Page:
The strategies that product and service-based businesses can use to be more client-focused run the spectrum of risk tolerance and reward potential. Some fall into the category of minor behavioral changes that are low investment and low risk. Others involve more assertive tactics that are can be costlier or put more at stake. On the extreme end lie the aggressive options that yield the greatest opportunity for value and upside potential yet could come at the most significant cost.
Some of the low investment and easy to implement strategies that organizations can use to build client confidence and commitment include putting a greater focus on actions that demonstrate genuine and personalized care, increased responsiveness, and reduced friction in the customer journey. Through open, honest, and transparent communication that includes frequent status updates of precise information, clients will be armed with the information they need to make effective decisions and increase their probability of success. There are times when this authenticity will result in a client’s decision to pursue other options that are a better fit for their specific, immediate needs; however, in the end, the commitment to being a good partner will be remembered and reflected in the client’s future decision making. Each of these best practices demonstrates a desire to build trust, confidence, and loyalty in a relationship where clients feel that their needs are a priority by being treated as a teammate rather than an adversary.
In a more assertive move, businesses can pursue collaboration with complementary and competitive organizations to gain fractional wins rather than all or nothing client relationships or sales. Although it would be ideal for a company to get an order for the entire scope of a project, being satisfied with a lesser portion can be a favorable approach. There is a notable quote that states “fifty percent of something is better than one hundred percent of nothing.” By being opened to working together in areas where they may not have done so previously, organizations that suppress their competitive nature and temptation of greed in favor of cooperation and consideration for clients’ benefit will be looked upon favorably. One example of this from an integration perspective is pooling talent with other organizations or piecing together hardware from various sources to deliver a complete, working system to meet a client’s deadline. In another case, manufacturers are demonstrating their interest in making their products easier to integrate and more interoperable from a control standpoint, regardless of competitive boundaries by investing in pre-developed module/drivers/plugins that span a gamut of control system platforms.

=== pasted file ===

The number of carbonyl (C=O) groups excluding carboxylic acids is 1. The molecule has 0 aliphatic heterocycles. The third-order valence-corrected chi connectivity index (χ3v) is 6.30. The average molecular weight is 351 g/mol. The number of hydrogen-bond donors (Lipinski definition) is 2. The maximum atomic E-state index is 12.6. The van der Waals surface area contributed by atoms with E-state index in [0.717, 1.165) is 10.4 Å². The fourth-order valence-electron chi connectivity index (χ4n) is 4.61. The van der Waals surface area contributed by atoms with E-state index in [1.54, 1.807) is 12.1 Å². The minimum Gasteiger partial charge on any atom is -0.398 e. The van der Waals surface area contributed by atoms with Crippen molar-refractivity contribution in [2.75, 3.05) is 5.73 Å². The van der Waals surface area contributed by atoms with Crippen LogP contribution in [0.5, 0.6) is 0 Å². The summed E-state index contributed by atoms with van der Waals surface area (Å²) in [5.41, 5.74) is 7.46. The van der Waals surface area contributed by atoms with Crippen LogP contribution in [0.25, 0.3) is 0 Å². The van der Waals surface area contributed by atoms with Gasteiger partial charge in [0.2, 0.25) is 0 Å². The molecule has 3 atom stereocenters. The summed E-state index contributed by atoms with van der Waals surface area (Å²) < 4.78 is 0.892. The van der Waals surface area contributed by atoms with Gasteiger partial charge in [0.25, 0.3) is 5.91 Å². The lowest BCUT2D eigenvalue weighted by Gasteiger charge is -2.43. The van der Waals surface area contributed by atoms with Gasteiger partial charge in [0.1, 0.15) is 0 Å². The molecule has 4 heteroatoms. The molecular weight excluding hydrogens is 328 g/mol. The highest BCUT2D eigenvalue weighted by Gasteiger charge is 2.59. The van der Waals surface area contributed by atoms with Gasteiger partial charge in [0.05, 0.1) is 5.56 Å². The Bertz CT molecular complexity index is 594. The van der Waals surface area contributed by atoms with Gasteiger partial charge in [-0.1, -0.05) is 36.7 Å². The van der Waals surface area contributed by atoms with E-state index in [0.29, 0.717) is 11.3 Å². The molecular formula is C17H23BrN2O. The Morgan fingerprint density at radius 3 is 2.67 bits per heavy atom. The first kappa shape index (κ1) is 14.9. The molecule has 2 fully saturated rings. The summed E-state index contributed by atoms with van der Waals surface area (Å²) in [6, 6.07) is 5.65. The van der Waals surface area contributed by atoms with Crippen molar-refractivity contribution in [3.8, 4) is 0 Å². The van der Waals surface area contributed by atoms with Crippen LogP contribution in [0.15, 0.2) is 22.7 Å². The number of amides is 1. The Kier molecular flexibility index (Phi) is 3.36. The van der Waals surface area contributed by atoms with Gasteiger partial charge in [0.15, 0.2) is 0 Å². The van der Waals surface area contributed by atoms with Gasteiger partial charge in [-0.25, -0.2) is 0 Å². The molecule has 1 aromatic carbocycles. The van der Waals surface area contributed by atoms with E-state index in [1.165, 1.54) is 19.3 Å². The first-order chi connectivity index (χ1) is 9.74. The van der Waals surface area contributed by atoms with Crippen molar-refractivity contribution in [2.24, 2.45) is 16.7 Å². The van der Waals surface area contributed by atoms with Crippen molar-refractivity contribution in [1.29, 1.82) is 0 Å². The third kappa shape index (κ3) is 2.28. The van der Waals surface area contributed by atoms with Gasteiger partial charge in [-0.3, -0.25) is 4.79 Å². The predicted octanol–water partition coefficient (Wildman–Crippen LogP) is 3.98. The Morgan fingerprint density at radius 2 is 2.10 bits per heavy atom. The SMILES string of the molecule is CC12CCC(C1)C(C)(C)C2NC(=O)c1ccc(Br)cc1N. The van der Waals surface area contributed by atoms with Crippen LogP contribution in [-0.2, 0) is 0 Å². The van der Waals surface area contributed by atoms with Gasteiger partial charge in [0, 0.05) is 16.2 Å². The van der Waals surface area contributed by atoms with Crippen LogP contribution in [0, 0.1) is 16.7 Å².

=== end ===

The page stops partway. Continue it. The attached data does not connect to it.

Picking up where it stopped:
On the extreme end, organizations that want to demonstrate the utmost care, consideration, and dedication to their clients’ success will pull out all the stops to ensure that clients’ needs are met by sacrificing time and money to help them succeed. Examples of these strategies include recommending competitors’ products that are viable substitutes to those that they cannot deliver, proactively enlisting the help of competitors in favor of satisfying their clients, and perhaps referring clients to their competitors when they are unable to meet the clients’ needs or provide the desired solution. In all cases where decisions are made to put the clients’ well-being first will not only shine a positive light on the provider, but in true practice of the science of reciprocity, provide future benefit.
Go for the Long-term
By adopting client-centric strategies that are focused on long-term return rather than short-term gains, organizations will find themselves in in better standing once a steady-state in the business climate is restored. Businesses that turn to creative strategies to help satisfy clients’ needs and allow projects to move forward more effectively will build trust and loyalty by demonstrating good nature and selfless consideration resulting in strong bonds that will undoubtedly provide future reward.
(Image credit: Getty Images)